If COP26 delegates really want to make a difference, they should listen to the waste industry says Neil Grundon, Deputy Chairman of Grundon Waste Management
It’s probably a truism that no inventor expects his invention to be thrown away, physically that is, not metaphorically.
If John Logie Baird had been told that a mere 40 years after he beamed his first television pictures to a roomful of amazed scientists, rock stars would be hurling his invention out of their hotel windows, I think he would have been aghast, and somewhat disappointed.
I’m sure that if a dustman of the day were to be sat amongst the collected eminent academics on that momentous occasion, he could have quietly taken John to one side and explained how something with such mass appeal would one day end up in a landfill site.
But of course, history repeats itself – witness the fact some of the best Roman digs are on old tips. The Romans could smash pottery better than drunks in a china shop and leave the tidying up to some indentured Spartan whistling as he worked.
Whole forests of trees were burned to make pots and plates to grace the tables of this new sophisticated army sweeping its way around the world, while its new-fangled central heating systems and fancy mosaics eventually all crumbled to dust.
I bet even Henry Ford expected us to be rattling around in his model Ts for the next few centuries, but you are about as likely to see one of those gracing our roads as you are to see a tanker driver in recent months.
It’s a sad fact that the human race is not very good at tidying up around itself. Maybe it’s just the human condition, to improve and invent our way out of a crisis, and leave the problems of the past, well, in the past.
Unfortunately, we can’t do that in the Anthropocene time in which we live. For every piece of Roman pottery, every TV set or Tesla; there is a tree that has died, a motor turned on, or a mine that has been dug. And we call it progress…
Today’s society demands that when these items are no longer in use or replaced by something else, albeit apparently more efficient, another puff of CO2 goes up into that very delicate set of scales we have in the sky.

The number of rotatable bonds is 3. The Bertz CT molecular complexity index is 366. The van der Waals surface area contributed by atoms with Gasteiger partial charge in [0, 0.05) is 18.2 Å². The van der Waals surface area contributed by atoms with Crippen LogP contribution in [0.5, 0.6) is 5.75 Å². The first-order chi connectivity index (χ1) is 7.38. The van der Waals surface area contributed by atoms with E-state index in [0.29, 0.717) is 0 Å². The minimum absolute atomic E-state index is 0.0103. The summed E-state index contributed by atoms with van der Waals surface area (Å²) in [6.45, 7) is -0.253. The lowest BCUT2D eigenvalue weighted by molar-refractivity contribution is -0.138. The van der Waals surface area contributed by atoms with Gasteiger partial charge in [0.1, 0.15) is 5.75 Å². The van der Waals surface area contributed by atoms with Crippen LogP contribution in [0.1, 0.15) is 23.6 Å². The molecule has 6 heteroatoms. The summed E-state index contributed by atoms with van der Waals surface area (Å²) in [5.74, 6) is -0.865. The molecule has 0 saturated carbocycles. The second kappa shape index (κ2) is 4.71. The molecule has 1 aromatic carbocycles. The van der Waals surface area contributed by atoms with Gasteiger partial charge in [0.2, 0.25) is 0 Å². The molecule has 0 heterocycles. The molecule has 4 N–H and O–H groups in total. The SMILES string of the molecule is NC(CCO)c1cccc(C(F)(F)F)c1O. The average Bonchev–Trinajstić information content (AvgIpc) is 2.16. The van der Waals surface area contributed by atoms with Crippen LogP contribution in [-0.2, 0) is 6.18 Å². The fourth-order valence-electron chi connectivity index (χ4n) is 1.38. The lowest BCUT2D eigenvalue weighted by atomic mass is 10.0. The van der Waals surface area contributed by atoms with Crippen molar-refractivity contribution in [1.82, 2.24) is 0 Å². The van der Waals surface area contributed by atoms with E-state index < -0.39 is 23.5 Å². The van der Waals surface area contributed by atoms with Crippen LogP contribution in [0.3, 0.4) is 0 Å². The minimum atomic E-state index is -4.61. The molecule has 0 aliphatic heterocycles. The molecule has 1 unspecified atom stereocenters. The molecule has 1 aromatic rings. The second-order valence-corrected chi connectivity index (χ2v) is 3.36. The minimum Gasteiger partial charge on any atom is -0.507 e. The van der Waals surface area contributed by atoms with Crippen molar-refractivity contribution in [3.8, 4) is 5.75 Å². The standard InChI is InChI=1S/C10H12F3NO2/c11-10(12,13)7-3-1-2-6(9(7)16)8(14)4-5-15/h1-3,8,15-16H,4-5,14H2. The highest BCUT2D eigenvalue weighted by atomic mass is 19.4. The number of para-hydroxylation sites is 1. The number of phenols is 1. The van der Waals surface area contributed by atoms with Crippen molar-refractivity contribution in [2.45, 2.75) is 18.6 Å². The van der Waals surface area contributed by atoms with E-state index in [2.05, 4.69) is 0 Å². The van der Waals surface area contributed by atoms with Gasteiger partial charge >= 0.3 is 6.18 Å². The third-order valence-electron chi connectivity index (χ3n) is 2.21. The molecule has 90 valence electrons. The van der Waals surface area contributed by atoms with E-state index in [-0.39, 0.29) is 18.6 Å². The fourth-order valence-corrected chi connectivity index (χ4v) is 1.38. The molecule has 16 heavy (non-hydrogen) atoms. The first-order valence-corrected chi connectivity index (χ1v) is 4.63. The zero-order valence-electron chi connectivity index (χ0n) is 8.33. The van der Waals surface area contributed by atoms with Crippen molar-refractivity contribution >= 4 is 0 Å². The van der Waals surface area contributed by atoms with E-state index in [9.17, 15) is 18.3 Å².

The waste industry (or more correctly, the environmental services industry), has been managing these Scope 3 emissions since long before climate change became the ‘must have’ discussion of the day.
No-one knows waste better than we do, yet we are often overlooked when it comes to finding workable solutions and answers
As the ‘great and the good’ get ready to descend on Glasgow for COP26 to ponder the latest crisis to befall the human race; they would do well to recognise the work our sector has been doing to recover and recycle society’s dirty secrets out of sight and out of mind for all these years.
No-one knows waste better than we do, yet we are often overlooked when it comes to finding workable solutions and answers.
For example, electric cars may have superseded those Model Ts and be seen as more ‘environmentally-friendly’, but it’s the waste industry which deals with the safe disposal of those lithium batteries.
You see what I mean, those ‘great and the good’ come up with the ideas and new inventions, but it’s our industry that is left to manage what happens to them at the end of their useful life.
Let’s hope that if COP26 has its fair share of modern-day ‘Neros’ who apparently ‘fiddled’ while Rome burned, they have the sense to invite some views from the experts who really know their stuff.